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What is Camber? You can visualize camber as the concave arch the ski makes with the snow. Camber is why most skis don't contact each other under the bindings when you hold them base-to-base. It gives the skis energy and pop, and when you flex the ski through a turn, this shape gives you edge grip. Traditionally cambered skis are associated with being more directional and more demanding, but very stable.
What is Rocker? A few years ago, we were calling it a new technology in the ski industry. Now, you'll find some amount of rocker in most skis, and some skis have wild amounts. You'll see it as the ski surface's early departure from the snow, or the splay at the tip and tail. Rocker can be found in the tip, tail, or fully throughout the ski. Visualize it as the opposite of camber. It gives you easier turn initiation, makes a ski more pivot-y, and provides more floatation in deep snow. Heavily rockered skis are associated with being more playful.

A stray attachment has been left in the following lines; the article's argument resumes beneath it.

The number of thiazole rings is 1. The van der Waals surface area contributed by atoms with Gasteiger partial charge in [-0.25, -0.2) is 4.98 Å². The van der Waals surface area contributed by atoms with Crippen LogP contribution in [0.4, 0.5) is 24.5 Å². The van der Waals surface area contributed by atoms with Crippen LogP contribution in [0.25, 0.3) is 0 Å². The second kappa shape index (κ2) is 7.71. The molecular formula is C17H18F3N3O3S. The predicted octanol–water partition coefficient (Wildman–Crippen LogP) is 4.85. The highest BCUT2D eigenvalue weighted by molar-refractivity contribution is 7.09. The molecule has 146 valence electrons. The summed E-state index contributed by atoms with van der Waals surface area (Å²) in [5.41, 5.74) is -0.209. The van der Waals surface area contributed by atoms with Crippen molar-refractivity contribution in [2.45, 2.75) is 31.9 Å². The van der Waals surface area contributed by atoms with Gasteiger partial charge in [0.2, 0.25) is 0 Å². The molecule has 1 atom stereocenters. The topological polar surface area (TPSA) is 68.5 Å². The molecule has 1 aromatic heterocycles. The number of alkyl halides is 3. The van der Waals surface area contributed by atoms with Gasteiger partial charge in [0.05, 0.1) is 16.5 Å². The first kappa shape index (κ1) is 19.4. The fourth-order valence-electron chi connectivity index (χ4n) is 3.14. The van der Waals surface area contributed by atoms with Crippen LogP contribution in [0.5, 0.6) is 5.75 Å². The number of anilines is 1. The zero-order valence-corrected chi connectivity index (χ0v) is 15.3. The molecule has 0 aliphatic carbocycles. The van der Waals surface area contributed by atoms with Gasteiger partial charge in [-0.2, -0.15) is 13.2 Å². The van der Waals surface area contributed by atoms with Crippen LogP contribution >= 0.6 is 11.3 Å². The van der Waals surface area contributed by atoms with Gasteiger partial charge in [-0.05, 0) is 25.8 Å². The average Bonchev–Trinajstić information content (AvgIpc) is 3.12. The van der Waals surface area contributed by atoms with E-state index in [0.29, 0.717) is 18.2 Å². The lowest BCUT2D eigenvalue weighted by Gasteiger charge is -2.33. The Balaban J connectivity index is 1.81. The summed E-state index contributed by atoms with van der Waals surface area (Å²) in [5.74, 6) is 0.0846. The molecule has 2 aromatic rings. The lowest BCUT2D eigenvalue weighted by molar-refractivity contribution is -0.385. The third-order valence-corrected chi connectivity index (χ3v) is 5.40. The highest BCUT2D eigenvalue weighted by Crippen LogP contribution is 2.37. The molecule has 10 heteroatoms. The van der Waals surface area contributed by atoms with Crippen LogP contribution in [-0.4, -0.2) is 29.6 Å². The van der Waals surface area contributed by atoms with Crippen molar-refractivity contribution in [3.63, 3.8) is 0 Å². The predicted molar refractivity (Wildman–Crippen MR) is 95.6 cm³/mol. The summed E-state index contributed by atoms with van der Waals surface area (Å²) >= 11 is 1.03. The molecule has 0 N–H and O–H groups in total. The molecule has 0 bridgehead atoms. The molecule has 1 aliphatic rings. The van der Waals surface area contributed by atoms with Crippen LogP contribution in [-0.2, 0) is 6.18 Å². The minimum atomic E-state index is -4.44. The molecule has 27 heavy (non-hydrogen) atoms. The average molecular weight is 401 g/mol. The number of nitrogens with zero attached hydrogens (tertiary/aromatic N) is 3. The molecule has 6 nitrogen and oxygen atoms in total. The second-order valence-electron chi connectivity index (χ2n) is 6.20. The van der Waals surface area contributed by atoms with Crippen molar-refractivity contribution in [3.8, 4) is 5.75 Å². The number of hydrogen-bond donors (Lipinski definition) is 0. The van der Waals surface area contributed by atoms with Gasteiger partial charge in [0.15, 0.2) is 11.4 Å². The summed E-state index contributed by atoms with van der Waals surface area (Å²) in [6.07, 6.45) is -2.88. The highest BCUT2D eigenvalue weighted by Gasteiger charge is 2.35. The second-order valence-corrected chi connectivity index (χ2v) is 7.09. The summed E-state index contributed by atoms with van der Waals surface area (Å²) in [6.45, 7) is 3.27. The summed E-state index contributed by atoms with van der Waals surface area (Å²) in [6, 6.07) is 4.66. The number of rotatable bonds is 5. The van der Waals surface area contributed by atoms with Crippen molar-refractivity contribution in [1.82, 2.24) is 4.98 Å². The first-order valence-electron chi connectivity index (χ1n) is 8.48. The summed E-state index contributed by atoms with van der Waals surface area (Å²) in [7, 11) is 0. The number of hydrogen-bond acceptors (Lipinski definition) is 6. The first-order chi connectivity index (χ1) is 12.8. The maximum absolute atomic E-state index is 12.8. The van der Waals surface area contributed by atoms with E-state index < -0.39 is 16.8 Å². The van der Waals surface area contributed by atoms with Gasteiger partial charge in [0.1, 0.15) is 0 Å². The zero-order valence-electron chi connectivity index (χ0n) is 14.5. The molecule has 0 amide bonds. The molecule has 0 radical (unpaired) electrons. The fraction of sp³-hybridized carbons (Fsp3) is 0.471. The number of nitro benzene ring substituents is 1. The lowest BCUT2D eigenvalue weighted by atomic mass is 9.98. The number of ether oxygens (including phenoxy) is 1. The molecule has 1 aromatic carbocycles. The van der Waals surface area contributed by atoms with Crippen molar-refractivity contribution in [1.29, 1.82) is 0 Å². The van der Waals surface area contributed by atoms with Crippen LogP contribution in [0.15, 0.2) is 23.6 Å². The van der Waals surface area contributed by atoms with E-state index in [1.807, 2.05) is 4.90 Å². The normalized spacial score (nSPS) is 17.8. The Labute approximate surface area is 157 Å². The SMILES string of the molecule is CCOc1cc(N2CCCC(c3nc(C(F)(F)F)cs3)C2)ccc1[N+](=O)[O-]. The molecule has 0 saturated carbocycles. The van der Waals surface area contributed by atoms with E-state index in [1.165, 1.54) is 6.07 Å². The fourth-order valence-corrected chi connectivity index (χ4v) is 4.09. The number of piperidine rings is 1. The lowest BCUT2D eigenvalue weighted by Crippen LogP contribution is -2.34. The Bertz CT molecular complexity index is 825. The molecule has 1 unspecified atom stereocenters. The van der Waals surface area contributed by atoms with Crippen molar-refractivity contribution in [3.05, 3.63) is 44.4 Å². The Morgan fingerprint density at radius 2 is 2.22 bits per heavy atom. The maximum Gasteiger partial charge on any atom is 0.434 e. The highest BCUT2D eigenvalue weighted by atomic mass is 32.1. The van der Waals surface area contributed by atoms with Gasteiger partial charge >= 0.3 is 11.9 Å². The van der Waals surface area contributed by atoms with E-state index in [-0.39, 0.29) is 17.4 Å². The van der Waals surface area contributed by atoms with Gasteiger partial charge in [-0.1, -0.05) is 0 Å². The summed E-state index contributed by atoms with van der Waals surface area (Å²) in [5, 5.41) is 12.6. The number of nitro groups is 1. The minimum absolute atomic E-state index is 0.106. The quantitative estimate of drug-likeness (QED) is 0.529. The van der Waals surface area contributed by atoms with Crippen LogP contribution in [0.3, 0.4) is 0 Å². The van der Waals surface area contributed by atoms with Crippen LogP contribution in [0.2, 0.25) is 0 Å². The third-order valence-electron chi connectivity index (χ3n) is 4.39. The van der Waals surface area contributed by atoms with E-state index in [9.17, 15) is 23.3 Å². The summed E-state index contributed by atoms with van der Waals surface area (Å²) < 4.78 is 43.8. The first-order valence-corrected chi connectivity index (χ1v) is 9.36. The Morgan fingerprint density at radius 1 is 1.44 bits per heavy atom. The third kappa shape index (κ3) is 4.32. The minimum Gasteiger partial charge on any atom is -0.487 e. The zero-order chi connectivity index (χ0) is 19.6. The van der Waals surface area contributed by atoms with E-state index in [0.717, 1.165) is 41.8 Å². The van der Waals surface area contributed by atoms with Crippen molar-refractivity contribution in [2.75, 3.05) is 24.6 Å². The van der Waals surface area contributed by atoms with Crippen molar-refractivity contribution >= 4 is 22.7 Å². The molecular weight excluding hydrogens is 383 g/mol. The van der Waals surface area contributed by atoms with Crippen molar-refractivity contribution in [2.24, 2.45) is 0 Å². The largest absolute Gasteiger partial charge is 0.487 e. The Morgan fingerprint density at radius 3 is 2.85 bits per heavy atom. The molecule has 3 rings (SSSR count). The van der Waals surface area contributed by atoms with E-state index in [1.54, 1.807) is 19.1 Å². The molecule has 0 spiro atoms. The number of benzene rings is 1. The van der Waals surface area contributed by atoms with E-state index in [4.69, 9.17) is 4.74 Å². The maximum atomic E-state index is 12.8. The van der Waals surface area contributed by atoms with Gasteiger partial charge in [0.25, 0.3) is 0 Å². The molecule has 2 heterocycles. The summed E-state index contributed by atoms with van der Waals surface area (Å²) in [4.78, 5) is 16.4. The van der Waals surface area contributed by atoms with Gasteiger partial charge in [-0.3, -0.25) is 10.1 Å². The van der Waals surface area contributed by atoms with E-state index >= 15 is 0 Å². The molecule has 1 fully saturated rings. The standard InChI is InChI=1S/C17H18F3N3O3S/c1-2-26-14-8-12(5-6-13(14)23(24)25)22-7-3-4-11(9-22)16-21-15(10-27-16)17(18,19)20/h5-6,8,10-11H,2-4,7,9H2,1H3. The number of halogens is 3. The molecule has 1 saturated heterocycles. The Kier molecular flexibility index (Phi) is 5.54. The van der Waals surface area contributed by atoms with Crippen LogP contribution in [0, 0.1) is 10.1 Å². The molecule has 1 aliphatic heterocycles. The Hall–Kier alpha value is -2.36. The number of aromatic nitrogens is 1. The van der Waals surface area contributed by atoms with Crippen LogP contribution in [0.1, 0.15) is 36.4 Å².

If there's rocker in the ski, at the tip or tail, or both, you may want to size your ski a little differently. The deeper the rocker, the point of contact with the snow will move lower down the ski length. The same is true of tail rocker: a generously rockered tail will shorten the amount of contact the rear of the ski makes with the snow surface. Rockered skis therefore "ski shorter" than a traditionally cambered ski with the same measured length. If you're buying a rockered ski, feel free to add a few centimeters to your size range, and we don't recommend going shorter if you're moving from a more traditional ski to an aggressively rockered model.
If you'd like, you can contact us to find out the degree of rocker in a particular ski and how it will perform in various snow conditions. As always, feel free to call us to discuss the right ski length for you. We love to chat skis.
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